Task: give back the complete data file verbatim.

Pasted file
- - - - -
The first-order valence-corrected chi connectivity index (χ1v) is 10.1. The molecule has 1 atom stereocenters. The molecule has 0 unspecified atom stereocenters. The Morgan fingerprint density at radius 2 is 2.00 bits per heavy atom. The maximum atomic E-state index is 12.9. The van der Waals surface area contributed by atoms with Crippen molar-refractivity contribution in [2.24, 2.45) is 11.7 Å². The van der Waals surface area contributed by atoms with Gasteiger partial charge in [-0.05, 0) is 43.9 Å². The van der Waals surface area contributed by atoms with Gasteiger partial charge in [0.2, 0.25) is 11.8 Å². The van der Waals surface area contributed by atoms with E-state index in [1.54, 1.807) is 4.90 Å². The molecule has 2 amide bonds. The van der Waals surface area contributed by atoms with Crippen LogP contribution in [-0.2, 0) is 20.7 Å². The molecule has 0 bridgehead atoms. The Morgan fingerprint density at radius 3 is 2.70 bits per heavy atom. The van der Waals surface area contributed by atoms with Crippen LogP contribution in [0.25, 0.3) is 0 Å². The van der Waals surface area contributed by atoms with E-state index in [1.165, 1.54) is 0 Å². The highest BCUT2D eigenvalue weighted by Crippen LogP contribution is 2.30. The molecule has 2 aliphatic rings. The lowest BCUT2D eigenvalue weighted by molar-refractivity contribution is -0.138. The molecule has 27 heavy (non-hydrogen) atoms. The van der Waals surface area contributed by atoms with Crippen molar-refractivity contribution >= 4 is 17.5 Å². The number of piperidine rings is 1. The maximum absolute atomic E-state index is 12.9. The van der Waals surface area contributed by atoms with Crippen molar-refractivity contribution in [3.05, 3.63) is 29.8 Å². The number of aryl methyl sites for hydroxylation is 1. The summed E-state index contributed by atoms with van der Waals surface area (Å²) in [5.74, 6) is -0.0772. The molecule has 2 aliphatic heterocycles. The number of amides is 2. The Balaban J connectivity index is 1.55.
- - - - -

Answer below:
The first-order valence-corrected chi connectivity index (χ1v) is 10.1. The molecule has 1 atom stereocenters. The molecule has 0 unspecified atom stereocenters. The Morgan fingerprint density at radius 2 is 2.00 bits per heavy atom. The maximum atomic E-state index is 12.9. The van der Waals surface area contributed by atoms with Crippen molar-refractivity contribution in [2.24, 2.45) is 11.7 Å². The van der Waals surface area contributed by atoms with Gasteiger partial charge in [-0.05, 0) is 43.9 Å². The van der Waals surface area contributed by atoms with Gasteiger partial charge in [0.2, 0.25) is 11.8 Å². The van der Waals surface area contributed by atoms with E-state index in [1.54, 1.807) is 4.90 Å². The molecule has 2 amide bonds. The van der Waals surface area contributed by atoms with Crippen LogP contribution in [-0.2, 0) is 20.7 Å². The molecule has 0 bridgehead atoms. The Morgan fingerprint density at radius 3 is 2.70 bits per heavy atom. The van der Waals surface area contributed by atoms with Crippen LogP contribution in [0.25, 0.3) is 0 Å². The van der Waals surface area contributed by atoms with E-state index in [1.165, 1.54) is 0 Å². The highest BCUT2D eigenvalue weighted by Crippen LogP contribution is 2.30. The molecule has 2 aliphatic rings. The lowest BCUT2D eigenvalue weighted by molar-refractivity contribution is -0.138. The molecule has 27 heavy (non-hydrogen) atoms. The van der Waals surface area contributed by atoms with Crippen molar-refractivity contribution >= 4 is 17.5 Å². The number of piperidine rings is 1. The maximum absolute atomic E-state index is 12.9. The van der Waals surface area contributed by atoms with Crippen molar-refractivity contribution in [3.05, 3.63) is 29.8 Å². The number of aryl methyl sites for hydroxylation is 1. The summed E-state index contributed by atoms with van der Waals surface area (Å²) in [5.74, 6) is -0.0772. The molecule has 2 aliphatic heterocycles. The number of amides is 2. The Balaban J connectivity index is 1.55.